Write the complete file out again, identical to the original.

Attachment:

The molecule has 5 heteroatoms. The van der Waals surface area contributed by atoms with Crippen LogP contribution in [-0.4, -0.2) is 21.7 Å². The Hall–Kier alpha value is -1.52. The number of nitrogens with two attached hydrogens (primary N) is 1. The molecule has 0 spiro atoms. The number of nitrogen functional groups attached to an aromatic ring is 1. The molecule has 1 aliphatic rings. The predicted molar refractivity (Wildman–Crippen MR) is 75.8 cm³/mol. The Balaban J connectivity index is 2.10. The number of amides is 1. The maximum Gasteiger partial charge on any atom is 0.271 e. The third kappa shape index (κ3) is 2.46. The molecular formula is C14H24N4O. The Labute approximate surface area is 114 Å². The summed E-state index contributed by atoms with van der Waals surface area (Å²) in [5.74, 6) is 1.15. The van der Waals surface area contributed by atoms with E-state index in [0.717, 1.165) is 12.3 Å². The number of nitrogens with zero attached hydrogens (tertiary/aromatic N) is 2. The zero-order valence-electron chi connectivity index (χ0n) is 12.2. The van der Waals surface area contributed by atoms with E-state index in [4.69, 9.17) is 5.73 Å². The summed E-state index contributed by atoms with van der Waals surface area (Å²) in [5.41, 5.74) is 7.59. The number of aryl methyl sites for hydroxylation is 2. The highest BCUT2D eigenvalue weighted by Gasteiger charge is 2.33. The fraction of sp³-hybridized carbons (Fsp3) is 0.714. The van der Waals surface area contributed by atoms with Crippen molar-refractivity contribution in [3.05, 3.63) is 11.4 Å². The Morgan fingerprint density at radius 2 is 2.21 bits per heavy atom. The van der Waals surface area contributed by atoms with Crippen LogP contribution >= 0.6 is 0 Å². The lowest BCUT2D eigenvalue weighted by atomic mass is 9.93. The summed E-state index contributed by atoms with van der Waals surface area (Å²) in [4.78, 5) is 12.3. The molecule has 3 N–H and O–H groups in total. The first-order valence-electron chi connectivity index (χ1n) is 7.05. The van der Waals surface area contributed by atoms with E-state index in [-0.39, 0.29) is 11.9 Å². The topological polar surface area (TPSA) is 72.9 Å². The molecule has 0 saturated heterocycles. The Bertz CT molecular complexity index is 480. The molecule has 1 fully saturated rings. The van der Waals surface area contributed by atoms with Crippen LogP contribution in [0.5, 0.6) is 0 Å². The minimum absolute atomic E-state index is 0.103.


The molecule has 5 heteroatoms. The van der Waals surface area contributed by atoms with Crippen LogP contribution in [-0.4, -0.2) is 21.7 Å². The Hall–Kier alpha value is -1.52. The number of nitrogens with two attached hydrogens (primary N) is 1. The molecule has 0 spiro atoms. The number of nitrogen functional groups attached to an aromatic ring is 1. The molecule has 1 aliphatic rings. The predicted molar refractivity (Wildman–Crippen MR) is 75.8 cm³/mol. The Balaban J connectivity index is 2.10. The number of amides is 1. The maximum Gasteiger partial charge on any atom is 0.271 e. The third kappa shape index (κ3) is 2.46. The molecular formula is C14H24N4O. The Labute approximate surface area is 114 Å². The summed E-state index contributed by atoms with van der Waals surface area (Å²) in [5.74, 6) is 1.15. The van der Waals surface area contributed by atoms with E-state index in [0.717, 1.165) is 12.3 Å². The number of nitrogens with zero attached hydrogens (tertiary/aromatic N) is 2. The zero-order valence-electron chi connectivity index (χ0n) is 12.2. The van der Waals surface area contributed by atoms with E-state index in [4.69, 9.17) is 5.73 Å². The summed E-state index contributed by atoms with van der Waals surface area (Å²) in [5.41, 5.74) is 7.59. The number of aryl methyl sites for hydroxylation is 2. The highest BCUT2D eigenvalue weighted by Gasteiger charge is 2.33. The fraction of sp³-hybridized carbons (Fsp3) is 0.714. The van der Waals surface area contributed by atoms with Crippen molar-refractivity contribution in [3.05, 3.63) is 11.4 Å². The Morgan fingerprint density at radius 2 is 2.21 bits per heavy atom. The van der Waals surface area contributed by atoms with Crippen LogP contribution >= 0.6 is 0 Å². The lowest BCUT2D eigenvalue weighted by atomic mass is 9.93. The summed E-state index contributed by atoms with van der Waals surface area (Å²) in [4.78, 5) is 12.3. The molecule has 3 N–H and O–H groups in total. The first-order valence-electron chi connectivity index (χ1n) is 7.05. The van der Waals surface area contributed by atoms with E-state index in [-0.39, 0.29) is 11.9 Å². The topological polar surface area (TPSA) is 72.9 Å². The molecule has 0 saturated heterocycles. The Bertz CT molecular complexity index is 480. The molecule has 1 fully saturated rings. The van der Waals surface area contributed by atoms with Crippen LogP contribution in [0.5, 0.6) is 0 Å². The minimum absolute atomic E-state index is 0.103.